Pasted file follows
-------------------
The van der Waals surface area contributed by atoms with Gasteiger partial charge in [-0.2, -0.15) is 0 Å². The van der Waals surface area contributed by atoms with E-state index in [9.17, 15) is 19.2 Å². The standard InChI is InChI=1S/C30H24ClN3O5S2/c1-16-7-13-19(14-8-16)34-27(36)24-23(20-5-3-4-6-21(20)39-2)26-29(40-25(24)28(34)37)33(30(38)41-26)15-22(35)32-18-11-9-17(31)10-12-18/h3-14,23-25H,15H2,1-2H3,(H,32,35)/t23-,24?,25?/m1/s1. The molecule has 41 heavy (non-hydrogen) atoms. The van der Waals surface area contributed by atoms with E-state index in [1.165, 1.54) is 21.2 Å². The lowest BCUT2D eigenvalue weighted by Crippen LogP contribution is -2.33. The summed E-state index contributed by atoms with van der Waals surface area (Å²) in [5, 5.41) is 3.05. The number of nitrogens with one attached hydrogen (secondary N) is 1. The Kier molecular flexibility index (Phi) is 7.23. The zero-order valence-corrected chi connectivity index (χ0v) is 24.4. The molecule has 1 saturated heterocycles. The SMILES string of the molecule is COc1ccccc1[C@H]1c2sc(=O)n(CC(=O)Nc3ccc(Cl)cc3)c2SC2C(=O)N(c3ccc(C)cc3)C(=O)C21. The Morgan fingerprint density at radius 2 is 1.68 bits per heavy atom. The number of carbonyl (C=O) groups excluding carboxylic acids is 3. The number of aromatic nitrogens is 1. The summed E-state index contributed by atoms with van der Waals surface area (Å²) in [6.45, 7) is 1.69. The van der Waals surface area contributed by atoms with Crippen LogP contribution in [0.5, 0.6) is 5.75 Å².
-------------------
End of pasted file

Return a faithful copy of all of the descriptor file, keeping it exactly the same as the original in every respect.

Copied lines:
The van der Waals surface area contributed by atoms with Gasteiger partial charge in [-0.2, -0.15) is 0 Å². The van der Waals surface area contributed by atoms with E-state index in [9.17, 15) is 19.2 Å². The standard InChI is InChI=1S/C30H24ClN3O5S2/c1-16-7-13-19(14-8-16)34-27(36)24-23(20-5-3-4-6-21(20)39-2)26-29(40-25(24)28(34)37)33(30(38)41-26)15-22(35)32-18-11-9-17(31)10-12-18/h3-14,23-25H,15H2,1-2H3,(H,32,35)/t23-,24?,25?/m1/s1. The molecule has 41 heavy (non-hydrogen) atoms. The van der Waals surface area contributed by atoms with E-state index in [1.165, 1.54) is 21.2 Å². The lowest BCUT2D eigenvalue weighted by Crippen LogP contribution is -2.33. The summed E-state index contributed by atoms with van der Waals surface area (Å²) in [5, 5.41) is 3.05. The number of nitrogens with one attached hydrogen (secondary N) is 1. The Kier molecular flexibility index (Phi) is 7.23. The zero-order valence-corrected chi connectivity index (χ0v) is 24.4. The molecule has 1 saturated heterocycles. The SMILES string of the molecule is COc1ccccc1[C@H]1c2sc(=O)n(CC(=O)Nc3ccc(Cl)cc3)c2SC2C(=O)N(c3ccc(C)cc3)C(=O)C21. The Morgan fingerprint density at radius 2 is 1.68 bits per heavy atom. The number of carbonyl (C=O) groups excluding carboxylic acids is 3. The number of aromatic nitrogens is 1. The summed E-state index contributed by atoms with van der Waals surface area (Å²) in [6.45, 7) is 1.69. The van der Waals surface area contributed by atoms with Crippen LogP contribution in [0.5, 0.6) is 5.75 Å².